Taylor Bend, an apartment complex that mainly houses students from the University of Mississippi, has filed for Chapter 11 bankruptcy, leaving current residents in limbo.
Residents repeatedly reported unresponsive management, poor living conditions, and numerous water and power outages.
Deunte Ragland, a junior major in commerce at the University of Mississippi, lived in Taylor Bend from August 2020 to June 2021 and had countless issues with management.
“It was horrible,” Ragland said. “The managers never answered the phone… my air conditioner and dishwasher broke down in April and were never fixed. We filed several maintenance requests and even called them and got no response.
The Taylor Bend apartment complex on Old Taylor Road was scheduled to be auctioned on August 4 due to the foreclosure, after L’Aigle d’Oxford. But Nelson Partners, the owners of Taylor Bend, filed for Chapter 11 bankruptcy 30 minutes early.
Nelson Partners did not respond to repeated requests for an interview.
According to Courts of the United States, Chapter 11 of the Bankruptcy Code generally provides for a reorganization, generally involving a company or a partnership. A Chapter 11 debtor typically comes up with a reorganization plan to keep their business alive and pay creditors over time.
During the year that Ragland lived there, he was never able to access the gym or the swimming pool. The apartment complex’s swimming pool is dark green. Ragland also said the complex was always covered in trash and the grass was never cut.
Jertonya Mays lived at the resort for over two years and when she started having issues with an unstable roommate who made her feel unsafe, her requests to change roommates or rooms were ignored. Even though it was property management that initially put them together, management told him there was nothing they could do.
“The management is poor and the property manager and assistant really don’t help,” Mays said.
Last July, the gravity of the situation became evident to residents when all 80 units lost water and electricity.
“We tried for weeks in early or mid-July to contact the Taylor Bend Apartment complex regarding the overdue bills, which had been two months past due. We have not received any response from Taylor Bend, ”said Rob Neely, Managing Director of Oxford Utilities.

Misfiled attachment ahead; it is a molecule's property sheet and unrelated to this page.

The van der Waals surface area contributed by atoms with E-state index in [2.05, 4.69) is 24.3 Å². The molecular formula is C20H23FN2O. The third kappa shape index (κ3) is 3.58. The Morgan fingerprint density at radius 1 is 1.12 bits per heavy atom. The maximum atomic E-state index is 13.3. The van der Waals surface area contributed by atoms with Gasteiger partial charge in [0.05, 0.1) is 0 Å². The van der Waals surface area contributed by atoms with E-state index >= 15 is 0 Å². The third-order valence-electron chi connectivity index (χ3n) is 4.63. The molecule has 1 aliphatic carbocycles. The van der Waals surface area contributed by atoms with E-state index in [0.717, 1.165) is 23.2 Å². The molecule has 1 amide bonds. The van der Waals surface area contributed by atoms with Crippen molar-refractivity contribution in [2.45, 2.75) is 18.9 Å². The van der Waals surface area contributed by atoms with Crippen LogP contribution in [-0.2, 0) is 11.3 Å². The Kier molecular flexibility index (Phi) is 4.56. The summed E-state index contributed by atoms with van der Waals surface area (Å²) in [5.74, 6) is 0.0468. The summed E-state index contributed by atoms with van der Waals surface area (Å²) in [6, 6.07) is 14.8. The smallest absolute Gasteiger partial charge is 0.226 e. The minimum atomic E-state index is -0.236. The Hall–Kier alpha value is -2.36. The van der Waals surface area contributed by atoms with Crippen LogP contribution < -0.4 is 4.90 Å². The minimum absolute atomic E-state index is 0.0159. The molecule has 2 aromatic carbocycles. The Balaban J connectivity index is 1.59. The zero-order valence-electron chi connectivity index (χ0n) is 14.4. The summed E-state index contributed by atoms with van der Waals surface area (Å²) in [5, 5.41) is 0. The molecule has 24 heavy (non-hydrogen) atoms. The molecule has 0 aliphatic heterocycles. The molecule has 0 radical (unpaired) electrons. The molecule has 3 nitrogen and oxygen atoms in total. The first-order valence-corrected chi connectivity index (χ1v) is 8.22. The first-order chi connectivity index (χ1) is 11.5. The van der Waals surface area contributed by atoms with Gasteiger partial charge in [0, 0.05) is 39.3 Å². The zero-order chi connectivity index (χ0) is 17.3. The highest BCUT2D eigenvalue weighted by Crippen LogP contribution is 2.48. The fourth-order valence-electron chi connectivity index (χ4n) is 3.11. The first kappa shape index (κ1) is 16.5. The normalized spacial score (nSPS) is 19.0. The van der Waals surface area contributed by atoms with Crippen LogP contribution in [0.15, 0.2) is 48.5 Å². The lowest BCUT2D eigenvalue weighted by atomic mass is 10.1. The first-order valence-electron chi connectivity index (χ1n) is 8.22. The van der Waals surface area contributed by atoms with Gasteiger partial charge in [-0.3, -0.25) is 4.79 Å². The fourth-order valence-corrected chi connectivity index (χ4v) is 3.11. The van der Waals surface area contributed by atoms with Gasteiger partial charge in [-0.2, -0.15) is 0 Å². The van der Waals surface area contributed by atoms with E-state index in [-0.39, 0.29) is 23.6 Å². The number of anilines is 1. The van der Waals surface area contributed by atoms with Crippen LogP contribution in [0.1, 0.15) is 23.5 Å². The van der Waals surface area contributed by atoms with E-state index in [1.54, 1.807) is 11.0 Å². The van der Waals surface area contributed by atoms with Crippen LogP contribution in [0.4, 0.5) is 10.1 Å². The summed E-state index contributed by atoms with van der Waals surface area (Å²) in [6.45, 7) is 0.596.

On July 21, Oxford Utilities disconnected water, sewer and sanitation services from the Taylor Bend apartments and single office building. Hours later, Oxford Utilities was informed that there was a potential new owner of the complex and that payment would be made.
“We restored the water service the same day, July 21, before noon. The payment was made in full shortly after, ”explains Neely. “It turns out there was no new owner, but the utility payment was made by a bank with a financial interest in the complex.”
Despite the restoration of water services, residents still said they had no electricity. Nichole Lloyd, a resident of the resort for a year, said she had not had electricity for a whole month.
Alderman Brian Hyneman met with residents to provide answers on the condition of the complex before the owners declared bankruptcy. Hyneman assured residents that while the resort does not pay its utility bill, the resort’s utilities will remain intact.
“I understand the owner has not done anything about communication,” Hyneman said.
Adam Lalejini lived at Taylor Bend from August 2020 to August 2021 and said management did not attempt to contact students about the ongoing issues.
“The only communication residents received from property management was an email saying Taylor Bend was ‘under construction’,” Lalejini said. “It was not until Alderman Brian Hyneman met the residents that they received information about what was going on.”